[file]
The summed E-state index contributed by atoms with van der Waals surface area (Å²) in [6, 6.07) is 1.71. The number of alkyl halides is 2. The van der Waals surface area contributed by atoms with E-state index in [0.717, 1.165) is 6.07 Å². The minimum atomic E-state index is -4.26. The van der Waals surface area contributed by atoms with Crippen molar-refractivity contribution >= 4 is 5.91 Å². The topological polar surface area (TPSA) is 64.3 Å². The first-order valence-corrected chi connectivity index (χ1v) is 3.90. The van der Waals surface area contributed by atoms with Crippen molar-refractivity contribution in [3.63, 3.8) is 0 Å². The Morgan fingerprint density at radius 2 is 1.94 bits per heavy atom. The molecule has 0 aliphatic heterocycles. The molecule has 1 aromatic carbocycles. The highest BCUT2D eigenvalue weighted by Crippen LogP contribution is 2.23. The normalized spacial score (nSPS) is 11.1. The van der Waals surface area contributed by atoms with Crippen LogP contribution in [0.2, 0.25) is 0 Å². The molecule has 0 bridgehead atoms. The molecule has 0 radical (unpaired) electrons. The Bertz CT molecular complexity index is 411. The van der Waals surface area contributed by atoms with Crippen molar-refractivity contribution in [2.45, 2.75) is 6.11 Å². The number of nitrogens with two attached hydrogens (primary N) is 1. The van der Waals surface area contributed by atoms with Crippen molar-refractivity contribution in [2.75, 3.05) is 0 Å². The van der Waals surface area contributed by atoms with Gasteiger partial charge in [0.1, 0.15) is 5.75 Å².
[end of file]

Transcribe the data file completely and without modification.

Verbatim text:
The summed E-state index contributed by atoms with van der Waals surface area (Å²) in [6, 6.07) is 1.71. The number of alkyl halides is 2. The van der Waals surface area contributed by atoms with E-state index in [0.717, 1.165) is 6.07 Å². The minimum atomic E-state index is -4.26. The van der Waals surface area contributed by atoms with Crippen molar-refractivity contribution >= 4 is 5.91 Å². The topological polar surface area (TPSA) is 64.3 Å². The first-order valence-corrected chi connectivity index (χ1v) is 3.90. The van der Waals surface area contributed by atoms with Crippen molar-refractivity contribution in [3.63, 3.8) is 0 Å². The Morgan fingerprint density at radius 2 is 1.94 bits per heavy atom. The molecule has 0 aliphatic heterocycles. The molecule has 1 aromatic carbocycles. The highest BCUT2D eigenvalue weighted by Crippen LogP contribution is 2.23. The normalized spacial score (nSPS) is 11.1. The van der Waals surface area contributed by atoms with Crippen LogP contribution in [0.2, 0.25) is 0 Å². The molecule has 0 bridgehead atoms. The molecule has 0 radical (unpaired) electrons. The Bertz CT molecular complexity index is 411. The van der Waals surface area contributed by atoms with Crippen molar-refractivity contribution in [2.45, 2.75) is 6.11 Å². The number of nitrogens with two attached hydrogens (primary N) is 1. The van der Waals surface area contributed by atoms with Crippen molar-refractivity contribution in [2.75, 3.05) is 0 Å². The van der Waals surface area contributed by atoms with Gasteiger partial charge in [0.1, 0.15) is 5.75 Å².